JEDDAH // Saudi Arabia tried yesterday to play down the attempted assassination of a key figure in the country's war on terror, saying there was no lapse of security, but warned there was still concern in the kingdom about a sleeper cell of militants. The attack on Prince Mohammed bin Naif on Thursday night, in which a suicide bomber blew himself up next to the security chief, was the first assassination attempt against a member of the royal family in decades and was also the first significant attack by militants in the kingdom since 2006.
But Major Gen Mansour al Turki, the spokesman for the interior ministry, said the bomber did not breach the security around Prince Mohammed, who is also the son of the man thought likely to be the next crown prince. "It was the prince who allowed the militant to enter his palace and gave orders not to search him," Major Gen al Turki said. Prince Mohammed, the deputy interior minister, was only slightly injured in the attack that took place at his palace in Jeddah by a militant who had told the prince he wanted to turn himself in as he was on the list of most wanted men in the country.
"The situation is dangerous; however, it is under control. The militants have been targeting key people in the country including top officials and leading scholars, but we stopped many of their plots," Major Gen al Turki said. The official said there was no need for the government to increase its security measures and that it would continue its war against terror with the same pace. "What happened was exceptional and it would have never happened if the prince didn't allow that man to enter without a security check," Major Gen al Turki said.
King Abdullah visited Price Mohammed in hospital yesterday and state television showed him with a bandage around two fingers of his left hand. "I did not want him to be searched, but he surprised me by blowing himself up," said Prince Mohammed. "However, this will only increase my determination" to fight terrorism in the kingdom, he said. It is customary for senior members of the royal family to hold regular open gatherings during Ramadan where citizens can air grievances, seek settlement of financial or other disputes or offer congratulations.
Samir al Saadi, a Saudi journalist and researcher on terrorism, said it would have been difficult for the bomber to launch an attack if it was not for the openness of Prince Mohammed. "Prince Mohammed is very tolerant with terrorists. He met many of them personally to bring them closer to the government as he believes that many of them went astray at some point and can go back to being normal people," he said.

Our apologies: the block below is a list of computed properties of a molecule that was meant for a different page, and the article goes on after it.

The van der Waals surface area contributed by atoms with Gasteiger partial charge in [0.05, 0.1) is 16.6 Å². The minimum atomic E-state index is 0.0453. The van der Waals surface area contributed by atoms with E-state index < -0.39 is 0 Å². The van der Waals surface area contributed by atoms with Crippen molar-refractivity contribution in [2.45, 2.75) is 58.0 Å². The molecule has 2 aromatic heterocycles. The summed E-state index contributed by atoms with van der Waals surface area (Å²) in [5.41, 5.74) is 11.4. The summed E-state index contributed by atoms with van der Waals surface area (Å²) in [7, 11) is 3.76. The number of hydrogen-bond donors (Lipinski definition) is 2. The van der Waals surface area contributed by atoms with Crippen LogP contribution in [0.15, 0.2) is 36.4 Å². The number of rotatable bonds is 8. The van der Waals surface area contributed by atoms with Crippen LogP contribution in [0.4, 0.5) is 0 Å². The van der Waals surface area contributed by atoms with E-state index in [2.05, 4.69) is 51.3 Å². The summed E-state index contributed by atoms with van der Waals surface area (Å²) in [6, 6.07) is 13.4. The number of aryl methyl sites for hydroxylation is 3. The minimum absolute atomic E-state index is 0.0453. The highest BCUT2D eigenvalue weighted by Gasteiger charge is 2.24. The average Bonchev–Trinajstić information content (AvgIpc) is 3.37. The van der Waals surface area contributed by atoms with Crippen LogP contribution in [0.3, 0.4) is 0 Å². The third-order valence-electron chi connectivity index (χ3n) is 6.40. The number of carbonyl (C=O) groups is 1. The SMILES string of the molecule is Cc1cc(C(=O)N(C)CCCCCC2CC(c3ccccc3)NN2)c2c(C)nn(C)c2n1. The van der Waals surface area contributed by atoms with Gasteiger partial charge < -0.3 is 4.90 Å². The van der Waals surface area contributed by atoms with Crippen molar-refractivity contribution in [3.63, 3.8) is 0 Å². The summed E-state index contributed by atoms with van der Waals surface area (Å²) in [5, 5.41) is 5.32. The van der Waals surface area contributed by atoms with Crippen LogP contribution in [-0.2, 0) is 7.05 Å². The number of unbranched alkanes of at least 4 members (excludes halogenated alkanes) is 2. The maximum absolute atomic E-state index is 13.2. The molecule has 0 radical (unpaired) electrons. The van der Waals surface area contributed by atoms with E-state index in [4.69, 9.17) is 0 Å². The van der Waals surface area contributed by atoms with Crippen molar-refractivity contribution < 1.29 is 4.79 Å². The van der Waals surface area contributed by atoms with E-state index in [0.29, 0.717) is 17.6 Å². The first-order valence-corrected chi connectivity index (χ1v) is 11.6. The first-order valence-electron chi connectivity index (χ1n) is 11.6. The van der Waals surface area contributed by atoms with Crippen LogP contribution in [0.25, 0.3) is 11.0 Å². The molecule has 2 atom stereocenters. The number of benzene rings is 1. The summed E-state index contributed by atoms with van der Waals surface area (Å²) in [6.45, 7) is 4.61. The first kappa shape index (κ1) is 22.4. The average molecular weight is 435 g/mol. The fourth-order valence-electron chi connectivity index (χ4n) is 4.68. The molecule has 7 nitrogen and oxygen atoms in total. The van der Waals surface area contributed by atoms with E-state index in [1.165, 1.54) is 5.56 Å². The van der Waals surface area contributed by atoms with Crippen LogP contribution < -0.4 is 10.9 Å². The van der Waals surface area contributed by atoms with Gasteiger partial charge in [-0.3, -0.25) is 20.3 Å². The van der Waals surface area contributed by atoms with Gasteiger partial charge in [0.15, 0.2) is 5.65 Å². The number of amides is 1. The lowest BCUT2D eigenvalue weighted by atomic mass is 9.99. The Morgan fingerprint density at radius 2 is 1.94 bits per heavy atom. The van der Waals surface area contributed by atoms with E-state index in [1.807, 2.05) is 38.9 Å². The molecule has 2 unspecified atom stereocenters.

No group has claimed responsibility for the bombing, but al Qa'eda is believed to have been behind almost all attacks in the kingdom since 2003. The country is the birthplace of the al Qa'eda leader, Osama bin Laden, and was home to 15 of the 19 September 11 hijackers. Major Gen al Turki refused to give any details about the militant who blew himself up, saying that an investigation was still on going and revealing his identity might jeopardise the country's crackdown on militants.
"There is a sleeper cell of terrorists in the country but I can't link the militant to the cell at the moment," he said. Saudi Arabia has waged a fierce battle against al Qa'eda militants in the country that has succeeded in killing or capturing most of its leaders. Last month, Saudi officials said a criminal court had convicted and sentenced 330 al Qa'eda militants to jail terms, fines and travel bans in the country's first known trials for suspected members of the terror group.
The 330 are believed to be among the 991 suspected militants that the interior minister has said have been charged with participating in terrorist attacks over the past five years. Since then, al Qa'eda's Saudi branch has largely moved its operations to neighbouring Yemen, where instability and poverty have enabled it to take root. Saudi officials have repeatedly expressed concerns that turmoil in Yemen, where the government lacks control of large areas outside the capital, could allow al Qa'eda to carry out cross-border attacks in its territory.
Al Qa'eda militants, including fighters returning from Afghanistan and Iraq, have established sanctuaries in Yemen, particularly in three provinces bordering Saudi Arabia known as the "triangle of evil" because of the heavy militant presence. In January, militants announced the creation of al Qa'eda in the Arabian Peninsula, a merger between the terror network's Yemeni and Saudi branches, led by Naser Abdel-Karim al Wahishi, a Yemeni who was once a close aide to bin Laden.
email@example.com * With additional reporting by Associated Press